There were many important moments in Central’s wild 13-12 victory over Greenville on Saturday in the championship game of the Class 2A Greenville Regional.
But perhaps the biggest was freshman Dylan Wilson doing what no other pitcher could do: contain the opposing team’s offense.
Wilson, the Cougars’ fourth pitcher and third in three innings, retired four of the five hitters he faced to preserve the win, which took 2 1/2 hours to secure.
“He pitched an inning or two at the varsity (level),” Central coach Kevin Crask said. “But I knew from watching him through the year, he’s got movement and he’s got control of his movement, and that’s what we needed at the end. I didn’t need fastballs; I needed a lot of curveballs, and he was able to control them.”
Wilson relieved sophomore Trevor Kohrmann and retired junior Dillon Hallemann on a popup to short to end the sixth, stranding Greenville runners at first and second. He recorded the first two outs of the seventh before allowing a long double to left to senior Chantz Kunkel. Wilson finished with a flurry, slipping a pitch over the inside corner to strike out senior Kaeden Mollett.
“He’s been playing a lot of select ball in the summer, so the pressure as been on him, I think, most of his life,” Crask said. “So I knew he would be able to handle it. Coach (Ryan) Meyer has done a great job coaching him. I’m excited.”
Central (17-14) will play Althoff (19-8) at 4 p.m. Wednesday in the semifinals of the Vandalia Sectional. Althoff defeated Dupo 5-4 in eight innings to win the Dupo Regional on Saturday.
Greenville, which trailed 5-0 after one and 6-0 after two, scored six in the fourth and three in the fifth to take a 9-6 lead. But the Cougars sent 12 men to the plate in the fifth and scored seven runs to take a 13-9 lead.
The Comets, however, responded with three more runs in the sixth, getting within 13-12 on senior Craig Faulkner’s RBI single. But Wilson quashed the rally and completed the save in the seventh as Central won its fifth regional title in school history.
“I think we hit the ball good,” said Cougars junior Brent Timmons, who hit a three-run homer to left in the first against senior Jacob Hall to give Central a 5-0 lead. “We had some good innings pitching and we just got the job done when we needed to. It was going to come down to the wire, for sure. We’re a good team. I knew we were going to come back.”
The Comets (21-13) scored all of their runs with two outs, giving them 17 two-out runs in their final two games. Greenville scored five runs with two outs in its 10-5 victory over Mater Dei in the regional semifinals Thursday.
“We just couldn’t get it done on the mound today,” Greenville coach Todd Hutchinson said. “When you score 12 runs, you think you’ve got a pretty good chance.”
Greenville started Hall, who surrendered five first-inning runs and was able to record just two outs. Hallemann completed the first and second, but was relieved in the third by sophomore Ryan Hutchinson.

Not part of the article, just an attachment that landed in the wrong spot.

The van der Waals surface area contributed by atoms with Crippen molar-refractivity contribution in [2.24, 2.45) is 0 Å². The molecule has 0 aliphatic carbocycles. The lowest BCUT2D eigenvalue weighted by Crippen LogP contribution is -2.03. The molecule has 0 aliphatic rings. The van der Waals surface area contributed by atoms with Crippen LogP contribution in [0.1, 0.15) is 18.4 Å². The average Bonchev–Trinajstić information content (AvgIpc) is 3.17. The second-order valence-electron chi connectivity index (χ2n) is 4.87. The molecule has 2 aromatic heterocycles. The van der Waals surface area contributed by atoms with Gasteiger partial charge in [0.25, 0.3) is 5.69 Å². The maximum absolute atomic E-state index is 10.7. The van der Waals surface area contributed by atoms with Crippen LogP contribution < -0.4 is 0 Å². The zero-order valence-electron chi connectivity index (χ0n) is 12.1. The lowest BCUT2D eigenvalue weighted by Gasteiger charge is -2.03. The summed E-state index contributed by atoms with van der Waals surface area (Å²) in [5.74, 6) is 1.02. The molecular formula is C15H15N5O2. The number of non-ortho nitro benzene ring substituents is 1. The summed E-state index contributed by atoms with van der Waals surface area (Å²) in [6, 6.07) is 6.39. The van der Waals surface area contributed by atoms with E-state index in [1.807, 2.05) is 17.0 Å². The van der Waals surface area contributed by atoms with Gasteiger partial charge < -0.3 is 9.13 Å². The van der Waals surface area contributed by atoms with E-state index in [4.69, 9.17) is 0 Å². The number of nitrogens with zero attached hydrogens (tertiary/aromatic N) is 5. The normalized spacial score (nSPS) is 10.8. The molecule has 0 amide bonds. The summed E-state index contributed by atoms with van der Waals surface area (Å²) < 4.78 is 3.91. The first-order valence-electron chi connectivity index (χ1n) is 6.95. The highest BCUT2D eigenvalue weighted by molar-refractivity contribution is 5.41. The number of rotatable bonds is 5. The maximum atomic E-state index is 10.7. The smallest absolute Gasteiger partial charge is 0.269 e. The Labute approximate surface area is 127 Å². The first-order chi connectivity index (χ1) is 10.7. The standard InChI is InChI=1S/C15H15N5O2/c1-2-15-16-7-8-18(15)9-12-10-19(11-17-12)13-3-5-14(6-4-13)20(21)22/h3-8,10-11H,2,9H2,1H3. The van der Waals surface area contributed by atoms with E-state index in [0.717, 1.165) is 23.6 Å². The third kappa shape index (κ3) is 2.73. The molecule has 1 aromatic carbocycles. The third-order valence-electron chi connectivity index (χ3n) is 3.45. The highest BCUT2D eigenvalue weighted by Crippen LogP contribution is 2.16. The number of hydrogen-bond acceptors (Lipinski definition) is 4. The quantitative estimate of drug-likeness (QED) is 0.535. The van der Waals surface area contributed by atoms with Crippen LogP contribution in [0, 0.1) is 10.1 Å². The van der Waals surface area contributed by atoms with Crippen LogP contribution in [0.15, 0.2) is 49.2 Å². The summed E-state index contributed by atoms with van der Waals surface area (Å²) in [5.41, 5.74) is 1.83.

Hutchinson finished off the third and threw a scoreless fourth, then got into trouble in the fifth when he allowed Timmons’ single and walked senior Houston Kruse.
Todd Hutchinson summoned his other son, Tyler, a senior, retired only two of the eight hitters he faced in the deciding fifth when Central took the lead for good. Juniors Mitchel Rule and Austin Rakers had RBI singles to make it 9-8, and senior Brandon Richter had a fielder’s choice that drove in the tying run.
Senior Dakota Auer and Timmons each walked with the bases loaded to put the Cougars ahead 11-9, and Todd Hutchinson brought Ryan Hutchinson back into the game from left field. He was greeted by Kruse’s two-run single that extended Central’s lead to 13-9.
Hutchinson set down the final four hitters he faced, including all three in the seventh, but the damage was done.
Todd Hutchinson blamed himself for the handling of his pitchers.
“I pulled the trigger too quick on Ryan,” he said. “That was the difference-maker in the game. You can’t keep asking Tyler to go out and do what we’re asking him to do. That’s totally on me. You just learn from it and move on.”
Tyler Hutchinson knelt on the infield grass after giving way to his younger brother, obviously upset about his performance.
“He’s an emotional kid that wears his heart on his sleeve and wants to do everything he can for the program,” said Todd Hutchinson, in his 22nd season. “He’s been around here (about) as long as I have. This means a lot to him. He’s had a great four years for us.
“We just ran out of time today. We didn’t lose, we ran out of time. We couldn’t find a way to finish it.”
The teams combined for 25 hits, 14 by Greenville, and 14 walks. Five of Central’s 11 hits came in the fifth, a comeback that made Crask proud of his team’s resiliency.
“We took time and I said, ‘Guys, look at the scoreboard. We’ve been to put five runs up in the first inning,’” Crask said. “And we look at what we did (Friday against Carlyle). We were able to put some scores up almost every inning. I said, ‘We can’t just give up. This is where we’ve got to make contact and see what happens.’ They did that, so I’m proud of them.”